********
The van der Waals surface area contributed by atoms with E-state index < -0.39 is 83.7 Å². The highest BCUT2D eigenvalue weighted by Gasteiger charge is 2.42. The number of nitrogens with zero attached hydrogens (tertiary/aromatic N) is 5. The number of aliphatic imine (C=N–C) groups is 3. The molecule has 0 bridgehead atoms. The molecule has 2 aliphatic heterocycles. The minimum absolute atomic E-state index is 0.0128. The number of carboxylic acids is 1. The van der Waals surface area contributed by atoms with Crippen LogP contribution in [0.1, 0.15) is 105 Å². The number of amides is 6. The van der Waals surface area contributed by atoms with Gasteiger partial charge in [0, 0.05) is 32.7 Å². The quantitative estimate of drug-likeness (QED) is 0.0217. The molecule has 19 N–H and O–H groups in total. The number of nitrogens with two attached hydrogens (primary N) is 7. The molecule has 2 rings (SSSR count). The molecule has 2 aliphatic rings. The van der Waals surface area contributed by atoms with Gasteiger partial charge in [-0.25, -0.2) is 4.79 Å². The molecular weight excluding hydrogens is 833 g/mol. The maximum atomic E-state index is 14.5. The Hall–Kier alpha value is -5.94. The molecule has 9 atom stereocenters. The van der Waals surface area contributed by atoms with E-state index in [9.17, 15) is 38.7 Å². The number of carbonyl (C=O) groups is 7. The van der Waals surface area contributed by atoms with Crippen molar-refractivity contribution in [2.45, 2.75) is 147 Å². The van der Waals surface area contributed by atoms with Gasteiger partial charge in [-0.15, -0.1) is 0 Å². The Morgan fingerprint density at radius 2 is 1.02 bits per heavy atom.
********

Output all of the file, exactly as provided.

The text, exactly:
The van der Waals surface area contributed by atoms with E-state index < -0.39 is 83.7 Å². The highest BCUT2D eigenvalue weighted by Gasteiger charge is 2.42. The number of nitrogens with zero attached hydrogens (tertiary/aromatic N) is 5. The number of aliphatic imine (C=N–C) groups is 3. The molecule has 0 bridgehead atoms. The molecule has 2 aliphatic heterocycles. The minimum absolute atomic E-state index is 0.0128. The number of carboxylic acids is 1. The van der Waals surface area contributed by atoms with Crippen LogP contribution in [0.1, 0.15) is 105 Å². The number of amides is 6. The van der Waals surface area contributed by atoms with Gasteiger partial charge in [0, 0.05) is 32.7 Å². The quantitative estimate of drug-likeness (QED) is 0.0217. The molecule has 19 N–H and O–H groups in total. The number of nitrogens with two attached hydrogens (primary N) is 7. The molecule has 2 rings (SSSR count). The molecule has 2 aliphatic rings. The van der Waals surface area contributed by atoms with Gasteiger partial charge in [-0.25, -0.2) is 4.79 Å². The molecular weight excluding hydrogens is 833 g/mol. The maximum atomic E-state index is 14.5. The Hall–Kier alpha value is -5.94. The molecule has 9 atom stereocenters. The van der Waals surface area contributed by atoms with E-state index in [9.17, 15) is 38.7 Å². The number of carbonyl (C=O) groups is 7. The van der Waals surface area contributed by atoms with Crippen molar-refractivity contribution in [2.45, 2.75) is 147 Å². The van der Waals surface area contributed by atoms with Gasteiger partial charge in [-0.15, -0.1) is 0 Å². The Morgan fingerprint density at radius 2 is 1.02 bits per heavy atom.